At Manitoba’s Churchill Wild, (www.churchillwild.com) guests have on the ground and in the bay access to polar bears and beluga whales as well as spectacular northern flora and fauna, and birding during the summer months. Churchill Wild is the only company on earth that offers fly in eco-lodges in remote Arctic locations that have been strategically built to follow the path of the polar bear during its seasonal migrations. Sensitive to the fragile environment that surrounds the eco-lodges, guests enjoy Arctic luxury accommodations and gourmet meals, with a light environmental touch which is one of the reasons most of the wilderness excursions are done on foot or by boat.
“For 15 years, we’ve specialized in light-footprint, personalized eco-tours into Canada’s North,” said Mike Reimer, co-creator of Churchill Wild. “There’s something pretty awesome about coming face-to-face with a polar bear or nose to nose to a beluga whale for the first time and making that genuine connection with nature. We’re proud to partner with Clayoquot Wilderness Resort, a well-respected and like-minded company to offer such a wide ranging experience that celebrates whales and bears.”
The Canadian eco-safari experiences of Clayoquot Wilderness Resort (www.wildretreat.com) first began 13 years ago, just off the coast of Vancouver Island near Tofino, BC. The resort has popularized the term “glamping” for glamourous camping, with its award winning blend of upscale tent accommodations, with fireplaces and ensuite washrooms, antique furniture matched with Persian carpets, Healing Grounds spa, exceptional dining and adventure opportunities tucked deep within what National Geographic has termed an “upside down rainforest”.
“We have built our business on providing guests with the type of experiences they can not get any where else in the world,” says John Caton, managing director of Clayoquot Wilderness Resort. “When people see their first black bear they are hooked and want to know more, including how they relate to the Polar Bear of our northern areas. Knowing the quality of experiences offered at Churchill Wild, it was a natural fit to see how we could offer this expanded experience to guests.”
People are encouraged to call either Churchill Wild (1-866-846-9453) or Clayoquot Wilderness Resort ( 1-888-333-5405) and speak to one of the resorts’ travel experts to learn more about the Black & White Adventure package, and arrange for the type of personalized experience that is the specialty of each company. Additional information may be found at www.wildretreat.com or www.churchillwild.com.
Spectacular polar bear viewing, fabulous guests and a beautiful new dining room make for wondrous summer on Hudson Bay Coast
Unbelievable, wow, incredible, spectacular, best ever, life changing, beyond expectations, and the list goes on – we can never quite identify the right superlative to describe this past season at Churchill Wild!
Once again the guest book is full of great comments and wondrous praises heaped upon our hard working staff and the awesome Churchill Wild polar bear experience they provide. Thank you to all our new found friends, who traveled from all corners of the globe this year, for making the time and financial commitment to join us on the Hudson Bay coast.
It’s difficult to look back over the crazy exciting busyness of this summer season and identify the highlights – there were so many! One of the most important accomplishments was the completion of the new dining room, with its huge viewing windows looking out over the Bay, a new roof, a new tower access, new decks, and new staff quarters.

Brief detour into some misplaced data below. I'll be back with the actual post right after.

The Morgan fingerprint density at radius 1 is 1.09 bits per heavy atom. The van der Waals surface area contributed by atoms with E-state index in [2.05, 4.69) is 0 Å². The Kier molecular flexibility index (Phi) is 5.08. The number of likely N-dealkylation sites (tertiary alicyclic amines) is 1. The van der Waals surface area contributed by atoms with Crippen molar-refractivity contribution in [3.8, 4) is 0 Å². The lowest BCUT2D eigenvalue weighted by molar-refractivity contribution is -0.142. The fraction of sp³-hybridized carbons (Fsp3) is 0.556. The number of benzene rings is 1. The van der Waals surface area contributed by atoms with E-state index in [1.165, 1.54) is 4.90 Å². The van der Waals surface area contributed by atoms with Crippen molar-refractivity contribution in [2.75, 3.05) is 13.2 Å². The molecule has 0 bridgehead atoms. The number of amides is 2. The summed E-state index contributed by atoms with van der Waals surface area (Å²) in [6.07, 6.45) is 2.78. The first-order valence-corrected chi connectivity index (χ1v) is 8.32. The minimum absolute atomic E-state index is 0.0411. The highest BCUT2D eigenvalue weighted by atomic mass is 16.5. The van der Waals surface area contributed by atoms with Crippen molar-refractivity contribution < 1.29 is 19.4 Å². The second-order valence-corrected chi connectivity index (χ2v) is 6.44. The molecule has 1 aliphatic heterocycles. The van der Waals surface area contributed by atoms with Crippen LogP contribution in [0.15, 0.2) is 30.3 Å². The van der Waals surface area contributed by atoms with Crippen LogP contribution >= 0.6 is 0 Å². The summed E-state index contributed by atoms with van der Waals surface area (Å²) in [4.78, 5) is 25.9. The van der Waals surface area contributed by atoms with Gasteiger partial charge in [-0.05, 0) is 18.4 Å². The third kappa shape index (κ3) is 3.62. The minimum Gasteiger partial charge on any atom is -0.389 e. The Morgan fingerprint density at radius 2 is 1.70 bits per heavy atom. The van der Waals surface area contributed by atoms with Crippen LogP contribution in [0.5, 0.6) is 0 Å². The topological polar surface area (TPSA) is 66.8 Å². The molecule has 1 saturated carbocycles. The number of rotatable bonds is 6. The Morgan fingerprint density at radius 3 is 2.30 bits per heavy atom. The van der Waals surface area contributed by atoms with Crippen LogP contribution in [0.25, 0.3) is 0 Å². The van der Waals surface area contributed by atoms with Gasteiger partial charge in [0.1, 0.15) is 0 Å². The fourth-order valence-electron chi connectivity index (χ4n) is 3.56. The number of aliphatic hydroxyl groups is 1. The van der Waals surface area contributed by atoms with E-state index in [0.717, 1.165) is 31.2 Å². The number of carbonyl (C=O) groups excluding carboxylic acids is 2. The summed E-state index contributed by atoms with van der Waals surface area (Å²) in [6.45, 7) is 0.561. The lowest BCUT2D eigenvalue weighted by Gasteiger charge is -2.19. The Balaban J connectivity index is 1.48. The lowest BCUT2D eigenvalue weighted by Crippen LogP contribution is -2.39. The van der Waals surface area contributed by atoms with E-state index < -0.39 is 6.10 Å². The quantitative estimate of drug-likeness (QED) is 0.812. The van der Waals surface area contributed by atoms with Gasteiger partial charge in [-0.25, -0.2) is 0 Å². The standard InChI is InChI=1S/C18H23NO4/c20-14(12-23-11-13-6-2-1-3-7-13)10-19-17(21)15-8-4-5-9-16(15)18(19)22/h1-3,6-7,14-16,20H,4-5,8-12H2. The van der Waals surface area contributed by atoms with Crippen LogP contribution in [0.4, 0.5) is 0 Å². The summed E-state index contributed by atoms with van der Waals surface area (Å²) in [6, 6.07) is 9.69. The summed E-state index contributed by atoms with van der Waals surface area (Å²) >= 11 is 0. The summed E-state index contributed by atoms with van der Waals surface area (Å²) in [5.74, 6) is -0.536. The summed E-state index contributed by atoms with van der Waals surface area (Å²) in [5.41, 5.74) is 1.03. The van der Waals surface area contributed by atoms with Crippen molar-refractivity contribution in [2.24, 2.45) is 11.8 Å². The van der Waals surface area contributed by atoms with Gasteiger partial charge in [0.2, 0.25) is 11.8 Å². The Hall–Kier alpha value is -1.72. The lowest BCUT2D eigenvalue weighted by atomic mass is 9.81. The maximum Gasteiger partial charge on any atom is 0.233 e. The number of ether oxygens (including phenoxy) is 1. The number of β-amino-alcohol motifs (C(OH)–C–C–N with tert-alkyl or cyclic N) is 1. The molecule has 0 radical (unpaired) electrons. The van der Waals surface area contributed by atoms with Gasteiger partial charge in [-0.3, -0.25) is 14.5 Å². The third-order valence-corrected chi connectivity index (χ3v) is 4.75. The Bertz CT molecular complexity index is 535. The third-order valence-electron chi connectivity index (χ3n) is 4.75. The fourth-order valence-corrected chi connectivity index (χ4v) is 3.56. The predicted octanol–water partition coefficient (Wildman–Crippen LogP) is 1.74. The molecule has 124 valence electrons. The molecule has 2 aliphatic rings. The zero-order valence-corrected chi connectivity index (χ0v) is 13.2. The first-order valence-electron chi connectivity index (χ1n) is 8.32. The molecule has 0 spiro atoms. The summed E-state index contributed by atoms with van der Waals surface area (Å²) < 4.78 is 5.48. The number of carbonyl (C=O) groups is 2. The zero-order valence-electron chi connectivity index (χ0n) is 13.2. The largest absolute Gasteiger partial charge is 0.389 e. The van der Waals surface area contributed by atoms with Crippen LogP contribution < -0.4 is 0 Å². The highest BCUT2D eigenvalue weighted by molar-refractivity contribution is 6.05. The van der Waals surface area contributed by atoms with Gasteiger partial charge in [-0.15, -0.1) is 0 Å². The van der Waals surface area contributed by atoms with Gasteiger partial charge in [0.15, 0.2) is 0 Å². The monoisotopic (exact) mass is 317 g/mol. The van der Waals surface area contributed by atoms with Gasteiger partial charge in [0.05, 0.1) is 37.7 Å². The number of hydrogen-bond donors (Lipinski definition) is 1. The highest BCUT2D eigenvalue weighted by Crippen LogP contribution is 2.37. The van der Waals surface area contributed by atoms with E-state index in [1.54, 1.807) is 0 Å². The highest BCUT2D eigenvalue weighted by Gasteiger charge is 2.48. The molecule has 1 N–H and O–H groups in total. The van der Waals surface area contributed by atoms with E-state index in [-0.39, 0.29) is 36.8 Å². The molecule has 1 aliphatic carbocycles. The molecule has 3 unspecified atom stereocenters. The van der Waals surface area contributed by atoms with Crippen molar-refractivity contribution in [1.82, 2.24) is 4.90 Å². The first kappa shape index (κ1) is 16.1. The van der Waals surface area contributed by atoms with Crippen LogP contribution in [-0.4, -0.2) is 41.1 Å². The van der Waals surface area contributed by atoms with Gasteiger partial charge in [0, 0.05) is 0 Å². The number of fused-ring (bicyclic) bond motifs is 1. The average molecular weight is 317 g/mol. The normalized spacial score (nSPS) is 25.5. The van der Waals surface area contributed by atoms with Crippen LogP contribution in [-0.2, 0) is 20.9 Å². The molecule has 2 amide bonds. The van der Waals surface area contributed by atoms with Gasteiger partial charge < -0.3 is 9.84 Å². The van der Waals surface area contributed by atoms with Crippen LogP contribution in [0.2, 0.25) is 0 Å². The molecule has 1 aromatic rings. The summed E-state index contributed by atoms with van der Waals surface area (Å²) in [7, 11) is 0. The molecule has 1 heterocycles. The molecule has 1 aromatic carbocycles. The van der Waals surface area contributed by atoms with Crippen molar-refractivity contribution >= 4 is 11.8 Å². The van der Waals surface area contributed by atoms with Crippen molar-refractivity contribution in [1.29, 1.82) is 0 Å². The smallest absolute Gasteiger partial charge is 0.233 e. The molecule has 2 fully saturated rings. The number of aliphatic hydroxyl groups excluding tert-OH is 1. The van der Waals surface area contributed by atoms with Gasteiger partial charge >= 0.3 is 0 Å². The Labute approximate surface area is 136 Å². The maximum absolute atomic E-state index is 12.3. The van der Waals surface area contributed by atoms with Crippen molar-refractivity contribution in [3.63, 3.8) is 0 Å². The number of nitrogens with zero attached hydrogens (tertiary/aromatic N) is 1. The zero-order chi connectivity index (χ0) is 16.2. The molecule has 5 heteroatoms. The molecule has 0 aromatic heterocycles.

I get tired just thinking about all the work that had to be done to see that beautiful building standing there. Yvan and
crew pulled off another miracle, from planning the project last season, to ordering and shipping materials by train to Churchill in January, then spending two weeks in March dragging freight over the frozen sea to the Lodge and finally back in June with the construction crew to build like madmen so we could be ready for first guests in July. Wow! And now we start the whole process all over again – Jeanne has “assured” all of us that she is getting her new kitchen next year.
Our summer Birds, Bears, and Belugas adventure might well have been called Bears, Bears, and Bears as we enjoyed some of the finest summer polar bear action on the planet. Seal River has always been a mecca for polar bears coming off the ice in July, but this year was nothing short of incredible.
One afternoon aerial tour spotted over 100 bears within 30 kilometers of Seal River, numbers which were certainly confirmed by the daily bear action at the Lodge. And the whales continue to enthrall intrepid snorkelers with their charming attention to the strange creatures invading their watery domain. Interactive singing opportunities brought out the creative in everyone. And although it was difficult to tell which whale “whisperer” had the best tune, it was fairly obvious that our whale friends enjoy listening to a well gurgled tune.
This past year Churchill Wild also completed the purchase and expansion of the Canada’s newest and most exciting polar bear destination, the Nanuk Polar Bear Lodge located near Cape Tatnum. Cape Tatnum is home to the greatest concentration of summer polar bears on earth and is also near the site of a recently discovered polar bear denning area, not to mention fantastic wolf viewing, countless moose, and a bird migration beyond number. This will undoubtedly become the finest wild polar bear adventure in our ever-expanding stable of great polar bear trips, on par with the great African wildlife safaris of years gone by. Please plan to join us!